The 2004 election saw yet another, and possibly the biggest change yet in political advertising; the growth of the Internet. Web-based advertising was easily distributed by both campaigns, and for the first time, advertisements were tailored to target specific audiences, a process known as narrowcasting. Both campaigns hired firms who specialized in the accumulation of personal data, and they used this information to highlight their strongest and weakest areas.

Then unique advertisements, sometimes with completely different messages, would be delivered to specific demographic regions in order to generate support for their respective presidential candidate. Negative campaign advertisements were used primarily by the Bush Administration, although plenty of attack ads were generated on behalf of the Kerry campaign, produced by special interest groups protesting George Bush’s decision to enter into the War in Iraq in 2003. The race was close, but resulted in a photo finish win for the incumbent George W. Bush.

The twelfth advertising idea we recommend to students and small businesses is “Website Advertising.”

Websites can be wonderful ways to advertise a product, event, idea or brand. Not only can you run your advertisements on websites with highly target traffic and likely buyers (as the ad above), but you may also create entire websites dedicated to advertising your product. Modern websites can also contain content-rich features such as multi-media presentations, seminars and virtual demonstrations.

The thirteenth advertising idea we recommend to students and small businesses is “Television Advertising.”

Television commercials usually come immediately to mind when one mentions “advertisement”. While proven to be very effective at selling products and helping to create high brand awareness, television advertising is facing new challenges from digital technologies that enable the skipping or “zapping” of commercials during playback/viewing. Yesterday’s model of “mass advertising” on television is changing due to both market and media fragmentation.

No longer can companies reach most people by advertising on “the three major networks”. Mass marketing is over because there are exponentially more channels out there with cable and satellite television and consumers have fragmented into niche groups with very unique needs, desires, and wants. Television advertising these days must be highly targeted toward the specific demographic desired. Not only that, but we are all becoming “advertisement intolerant” and are more and more likely to “zone out” during commercial messages.

The fourteenth advertising idea we recommend to students and small businesses is “Mural Advertising.”

Outdoor Publicity:

Outdoor or Mural Advertising is perhaps the oldest form of advertising and even today, a very popular form of advertising especially in cities and towns. Its main purpose is to attract the attention of the public to the product advertised and to supplement press advertising or other media.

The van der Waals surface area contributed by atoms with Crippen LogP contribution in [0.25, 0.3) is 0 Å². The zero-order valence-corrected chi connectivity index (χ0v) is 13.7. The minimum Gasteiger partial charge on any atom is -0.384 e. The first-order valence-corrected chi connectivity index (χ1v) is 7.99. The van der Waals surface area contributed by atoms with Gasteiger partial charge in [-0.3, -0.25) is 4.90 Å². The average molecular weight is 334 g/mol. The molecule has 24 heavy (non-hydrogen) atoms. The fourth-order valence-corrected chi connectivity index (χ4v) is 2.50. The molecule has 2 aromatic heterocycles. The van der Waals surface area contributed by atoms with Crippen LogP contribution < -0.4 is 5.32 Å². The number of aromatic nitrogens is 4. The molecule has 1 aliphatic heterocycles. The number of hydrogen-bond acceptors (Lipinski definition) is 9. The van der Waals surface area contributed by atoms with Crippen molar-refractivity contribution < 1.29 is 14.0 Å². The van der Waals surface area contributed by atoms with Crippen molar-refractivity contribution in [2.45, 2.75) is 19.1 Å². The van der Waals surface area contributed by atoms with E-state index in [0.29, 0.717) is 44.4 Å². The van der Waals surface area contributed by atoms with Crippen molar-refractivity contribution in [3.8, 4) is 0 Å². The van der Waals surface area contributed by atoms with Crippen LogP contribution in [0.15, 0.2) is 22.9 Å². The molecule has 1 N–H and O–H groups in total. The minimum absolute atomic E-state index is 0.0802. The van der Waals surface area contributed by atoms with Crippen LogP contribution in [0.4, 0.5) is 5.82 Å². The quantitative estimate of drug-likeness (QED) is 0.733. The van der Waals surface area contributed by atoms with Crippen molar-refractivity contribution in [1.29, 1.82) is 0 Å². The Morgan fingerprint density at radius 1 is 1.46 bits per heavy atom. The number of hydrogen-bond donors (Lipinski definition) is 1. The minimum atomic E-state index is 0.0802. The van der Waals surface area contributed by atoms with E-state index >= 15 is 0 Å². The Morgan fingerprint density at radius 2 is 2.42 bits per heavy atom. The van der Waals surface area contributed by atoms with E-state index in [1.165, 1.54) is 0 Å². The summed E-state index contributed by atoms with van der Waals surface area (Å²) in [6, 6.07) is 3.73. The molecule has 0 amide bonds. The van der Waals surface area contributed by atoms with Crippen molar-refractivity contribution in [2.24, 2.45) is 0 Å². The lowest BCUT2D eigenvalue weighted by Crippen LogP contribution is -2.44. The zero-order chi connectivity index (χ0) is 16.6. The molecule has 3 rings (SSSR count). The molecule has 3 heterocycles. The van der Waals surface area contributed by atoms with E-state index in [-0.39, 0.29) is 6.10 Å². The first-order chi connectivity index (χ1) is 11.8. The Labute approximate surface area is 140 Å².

The following are the more common forms of outdoor advertising:

(a) Posters or Hoardings:

Advertisements exhibited on hoardings erected on tops of buildings, bridges or other com­monly frequented areas are common methods of advertis­ing. Walls, fences, chimneys, or specially constructed stands are also used for the purpose. The selection of a proper site and the use of attractive colours and themes are essen­tials for the success of poster advertising.

(b) Electric Signs and Neon Signs:

Advertising, especially during evenings and nights can be very attractively carried on by the use of electric signs using fluorescent bulbs or tubes in various colours. Electric signs in attractive colours which change every few seconds, or switch on and off, very easily attract attention of passersby. Neon signs using narrow tubes available in different colours are also very popu­larly used in advertising. The cost of erecting the signs and the electricity consumption are factors to be consi­dered in choosing this form of outdoor advertising.

(c) Transit Advertising: 

Transit advertising consists of car-card advertising, which is located within buses, subways, railways and outside displays, which appear on the fronts, sides, and backs of buses or other public transport and at transportation terminals. Transit advertising is the lowest-cost media.

It gives geographic selectivity and seasonal selectively. It has high readership. It can reach pedestrians, and travelling public. However, non-riders are not exposed to car cards located inside the vehicle. Car cards have small size and they can carry only short copy. Transit advertising is limited in quantity by the number of public vehicles in operation

(d) Sky Writing and Sky Advertising:

The use of the atmosphere for outdoor adver­tising has also become popu­lar. Messages written on or attached to balloons which are floated in the air, banners released from aeroplanes, messages written in the sky with the use of smoke, these are all methods of creating attention of passers-by.

(e) Sandwich Boards and Sandwich Men:

Advertising is sometimes carried on by using persons who are sent out on the streets with two boards placed on each side. These are known as sandwich boards or sandwich men. The sandwich men also attract attention by word-of mouth advertising. Similar use is made of tall men on stilts to attract attention of passers-by.